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The Western Research Triangle

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Its safe to say that the Research Triangle Park was one of North Carolina's most successful economic development strategies. Unfortunately the state has not found success with economic development projects of similar scale in other regions (e.g. the Global Transpark). Perhaps its time for North Carolina (budget issues aside) to think about a followup strategy for post-industrial economic development elsewhere in the state. Several recent initiatives lead me to suggest the Western Research Triangle.

I post this only as 'back of the envelope' proposal. Please share your comments, revisions, corrections and criticisms.

The nodes:

1) The Wake Forest medical school and Baptist medical center in Winston-Salem (to the SW of downtown Winston). Combined with the urban Piedmont Triad Research Park (with a biotech focus?), and the NC School of the Arts.

2) UNC Charlotte. A research university which is equal in size to Chapel Hill and the home of substantial programs in biology, optical sciences and engineering. Current discussions of a medical school in Charlotte would create additional research linkages with WFU. 20 miles north of campus (on the same rail line) is the North Carolina Research Campus in Kannapolis which is now gaining traction as the home of nutritional research.

3) Greensboro (the node I know the least about) Strong arts programs at UNC G, an engineering program at NC A&T could produce research inputs while a core of manufacturing expertise is built around Honda Jet and RFMD (what else is a core strength of Greensboro?)

The pitch:

Basic medical research at WFU, PTRP, the NCRC and the possible med school in Charlotte could lead to complementary specializations. Arts programs in Greensboro and Winston could provide design expertise (a skill which is both vital and in high demand in all types of product development according to most scholars of innovation. Engineering expertise in motorsports and aerospace could be complementary and materials developed for each could potentially have medical device applications.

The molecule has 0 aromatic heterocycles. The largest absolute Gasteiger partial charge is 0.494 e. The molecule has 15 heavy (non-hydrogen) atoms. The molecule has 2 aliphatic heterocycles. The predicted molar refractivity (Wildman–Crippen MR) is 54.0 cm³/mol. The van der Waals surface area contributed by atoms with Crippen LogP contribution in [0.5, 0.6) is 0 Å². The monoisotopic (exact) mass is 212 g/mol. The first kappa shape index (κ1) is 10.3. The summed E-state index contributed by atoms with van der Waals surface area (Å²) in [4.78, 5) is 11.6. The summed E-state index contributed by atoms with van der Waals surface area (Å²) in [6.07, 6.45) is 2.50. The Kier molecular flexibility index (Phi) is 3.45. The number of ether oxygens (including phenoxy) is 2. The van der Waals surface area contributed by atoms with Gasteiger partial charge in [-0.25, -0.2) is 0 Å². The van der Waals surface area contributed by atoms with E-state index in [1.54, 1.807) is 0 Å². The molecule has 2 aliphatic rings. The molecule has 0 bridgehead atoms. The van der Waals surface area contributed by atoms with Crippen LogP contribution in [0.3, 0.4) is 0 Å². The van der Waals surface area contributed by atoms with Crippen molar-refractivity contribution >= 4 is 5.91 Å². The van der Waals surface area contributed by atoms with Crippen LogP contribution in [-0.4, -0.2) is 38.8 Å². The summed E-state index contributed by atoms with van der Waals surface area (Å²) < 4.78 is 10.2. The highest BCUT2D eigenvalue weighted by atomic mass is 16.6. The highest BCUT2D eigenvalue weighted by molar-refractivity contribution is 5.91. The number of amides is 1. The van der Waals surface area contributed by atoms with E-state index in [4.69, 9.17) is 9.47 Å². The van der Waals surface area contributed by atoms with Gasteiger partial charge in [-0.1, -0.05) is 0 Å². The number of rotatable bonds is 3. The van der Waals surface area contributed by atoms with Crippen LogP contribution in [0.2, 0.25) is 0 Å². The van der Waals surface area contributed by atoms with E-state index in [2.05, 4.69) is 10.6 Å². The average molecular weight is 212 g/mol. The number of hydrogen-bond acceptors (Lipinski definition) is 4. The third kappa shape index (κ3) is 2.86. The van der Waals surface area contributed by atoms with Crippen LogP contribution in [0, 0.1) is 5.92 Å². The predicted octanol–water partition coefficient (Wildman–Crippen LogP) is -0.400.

The needs:

1) Transportation linkages: Clearly the nodes are more dispersed than the three universities which form the RTP. However, Greensboro and Charlotte (including the NCRC) will be connected by double-tracked semi-highspeed rail. Travel times between the two nodes should be in the 1.5 hr neighborhood (?) -- while this travel time is longer than the current Durham-Raleigh commute, Triangle area traffic is getting worse. Rail connections should have the virtues of 1) predictability and 2) the ability for passengers to work in route. The Winston-Salem nodes could be connected to Gboro via the existing Norfolk Southern line through Kernersville and to Charlotte either via the Winston-Salem Southbound (to Lexington) or the O line directly to Charlotte (which would offer a stop at Davidson College). Connecting Winston to the rail network would be expensive but (in my view) necessary to encourage interactions between all the nodes. Rail service would have to be frequent enough that making the trip (and a same day return) would not require much planning or effort. Connectivity to the original RTP would need to be strong as well.

2) Finance: In order to have any hope of entrepreneurial spillovers from the basic research a means of supporting new firms is critical. Each university could provide incubator space for start-ups and a pool of venture capital could potential be collected in Charlotte (although bankers are notoriously bad at high-risk investing). High frequency connections between the VCs and the firms will be critical for risk management purposes.

3) The Charlotte medical school.

The Cost: Astronomical. A new med school (which has already been proposed) will substantially erode future political capital in Charlotte. High frequency rail connections to Winston (which is not on the NCRR) on two existing routes will not be cheap. 'Last mile' connections in Winston and Greensboro may also be expensive.

The benefits: 1) Income and job growth via expanded research and spinoff companies. 2) Stronger social and political linkages between Charlotte and the Triad (North Carolina's urban have been competitors for economic development dollars -- this leads to political fragmentation and the continued political strength of the coastal plain). 3) A clear purpose and rationale for expanded inter city rail connectivity in NC -- such a network could stimulate additional economic development. 4) A research complex which will not be limited by worsening traffic.